Vincenti’s final chapter reviews matters of style that are used in the reconstruction of a chronology. Her conclusions simply summarize the findings presented in the various chapters. A long appendix provides transcriptions of the documentary evidence relating to the 1864 findings and the 1963 salvage excavations. The first set reveals much about early archaeology and how it affected the cultural record in Etruria. The latter set depicts how Italian archaeologists attempted to deal with the work of looters. A brief note on the conservation of the frescoes forms a second appendix.
Tarquinia, as so much of Italy, suffers from an embarrassment of archaeological riches. The extent of cultural heritage is so great that it strains both the imagination and the annual budget available to recover, store, and publish the evidence. Vincenti’s volume demonstrates well that from the earliest days of excavations at Tarquinia, emphasis has been placed on Etruscan art and epigraphy. The impressive frescoes adorning walls and pillars within the chamber tombs continue to impress visitors and scholars alike. Vincenti’s collation of texts relating to the gens Apunas, found within and far beyond the territory that is considered ancient Tarquinia, reveals how much we can reconstruct about the lives and family dynamics of the very wealthy.
Vincenti also reviews the extent of damage done to this tomb through the normal processes of time. The collapse of the roof, probably as a result of plowing away the covering mound, was the most traumatic to the contents. The scope of looting is largely ignored, but her description of the surviving fragments of sarcophagi and other burial containers reveals its effects. Also ignored is that as recently as 1963, the actual remains of the humans for whom these tombs were built were generally treated much like the earth and stones that later found their way into these chambers—like dirt. While the impressive collection of texts collated for this book cannot be faulted for a lack of interest in human remains and artifacts on the part of past scholars, many modern reports from Etruria still describe what I call “boneless cemeteries.” To me, the essence of these sites has been stripped away, as if the bones of those interred were intruding on their own past. At Tarquinia, systematic studies of human remains from these tombs have been initiated only recently, long after the tomba Bruschi had been processed. Systematic skeletal analyses began in 1987, during the term of Maria Cataldi, the inspector representing the Superintendent of Antiquities for southern Etruria.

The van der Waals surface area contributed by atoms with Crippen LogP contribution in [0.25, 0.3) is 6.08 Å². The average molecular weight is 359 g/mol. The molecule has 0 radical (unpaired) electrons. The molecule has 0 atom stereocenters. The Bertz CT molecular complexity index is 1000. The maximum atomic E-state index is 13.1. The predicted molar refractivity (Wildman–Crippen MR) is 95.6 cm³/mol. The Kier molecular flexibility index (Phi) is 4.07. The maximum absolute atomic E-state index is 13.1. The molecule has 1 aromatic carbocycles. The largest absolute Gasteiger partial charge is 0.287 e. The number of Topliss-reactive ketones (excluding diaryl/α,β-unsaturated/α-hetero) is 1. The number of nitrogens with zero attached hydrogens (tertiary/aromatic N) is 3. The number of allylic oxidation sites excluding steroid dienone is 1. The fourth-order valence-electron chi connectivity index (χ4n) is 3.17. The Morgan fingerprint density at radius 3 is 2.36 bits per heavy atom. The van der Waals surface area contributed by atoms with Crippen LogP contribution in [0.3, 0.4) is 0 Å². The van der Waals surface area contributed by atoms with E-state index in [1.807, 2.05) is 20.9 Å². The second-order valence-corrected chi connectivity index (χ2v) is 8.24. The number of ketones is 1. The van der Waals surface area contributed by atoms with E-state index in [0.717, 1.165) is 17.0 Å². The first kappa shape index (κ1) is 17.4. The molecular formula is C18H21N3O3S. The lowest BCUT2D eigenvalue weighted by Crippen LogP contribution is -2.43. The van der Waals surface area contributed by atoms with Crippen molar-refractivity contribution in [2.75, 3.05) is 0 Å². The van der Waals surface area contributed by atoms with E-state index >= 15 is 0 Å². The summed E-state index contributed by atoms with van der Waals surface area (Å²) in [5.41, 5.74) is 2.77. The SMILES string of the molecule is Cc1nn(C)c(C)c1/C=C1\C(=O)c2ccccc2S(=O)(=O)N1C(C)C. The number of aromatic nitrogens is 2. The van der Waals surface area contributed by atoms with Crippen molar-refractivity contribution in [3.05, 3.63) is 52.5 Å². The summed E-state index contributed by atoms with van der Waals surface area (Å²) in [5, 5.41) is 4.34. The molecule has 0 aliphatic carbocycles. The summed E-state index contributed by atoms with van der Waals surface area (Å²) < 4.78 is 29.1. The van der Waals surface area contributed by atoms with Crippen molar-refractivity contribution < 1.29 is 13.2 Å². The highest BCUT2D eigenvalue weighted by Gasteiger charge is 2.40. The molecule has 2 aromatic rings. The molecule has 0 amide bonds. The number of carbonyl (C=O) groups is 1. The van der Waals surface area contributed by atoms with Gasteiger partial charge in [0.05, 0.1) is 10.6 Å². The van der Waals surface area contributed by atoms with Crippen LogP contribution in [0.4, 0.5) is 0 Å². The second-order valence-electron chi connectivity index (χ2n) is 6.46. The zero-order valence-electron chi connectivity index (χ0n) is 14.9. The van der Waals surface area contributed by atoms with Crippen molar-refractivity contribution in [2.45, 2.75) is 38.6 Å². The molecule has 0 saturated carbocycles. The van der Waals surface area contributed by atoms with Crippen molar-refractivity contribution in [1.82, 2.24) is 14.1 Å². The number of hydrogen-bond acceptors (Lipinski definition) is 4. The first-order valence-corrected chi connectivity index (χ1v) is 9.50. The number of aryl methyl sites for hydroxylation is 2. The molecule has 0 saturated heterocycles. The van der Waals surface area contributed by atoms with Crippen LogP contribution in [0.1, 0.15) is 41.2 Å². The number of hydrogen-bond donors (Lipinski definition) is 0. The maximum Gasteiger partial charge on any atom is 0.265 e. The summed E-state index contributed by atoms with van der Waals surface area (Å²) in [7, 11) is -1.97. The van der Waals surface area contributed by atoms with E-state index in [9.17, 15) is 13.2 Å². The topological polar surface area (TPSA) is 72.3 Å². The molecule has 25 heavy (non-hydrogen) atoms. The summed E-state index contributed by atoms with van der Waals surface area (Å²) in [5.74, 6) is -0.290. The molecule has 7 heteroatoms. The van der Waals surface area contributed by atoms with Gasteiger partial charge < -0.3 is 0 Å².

The vast majority of the nearly 7,000 tombs from ancient Tarquinia are individual graves of the simplest form (e.g., M. Becker, “Cremation and Comminution at Etruscan Tarquinia,” in M. Gleba and H. Becker, eds., Votives, Places and Rituals in Etruscan Religion [Leiden 2008] 229–48). Tarquinians commonly employed both inhumation and cremation, enabling large numbers of family members—including (we infer) servants and slaves—to be buried within the same tomb complex.
Vincenti illustrates an important letter from the first days after the discovery of the tomba Bruschi (pl. 3). In a sketch, we see the positions of two individuals who lie in two impressive sarcophagi. This tantalizing glimpse of ancient Tarquinia is now being amplified through the work of careful scholars. They often include efforts to study the human remains and to incorporate those findings into a reconstruction of ancient lifeways. While some recent studies may be a bit imaginative, harking back a century or more, others are leading us to a new era of understanding—away from cemetery reports that ignore the skeletons. Vincenti provides us with an informative view of where we have been and gathers for us the substantive information we need to go forward.
Marshall Joseph Becker
Department of Anthropology
West Chester University
West Chester, Pennsylvania 19383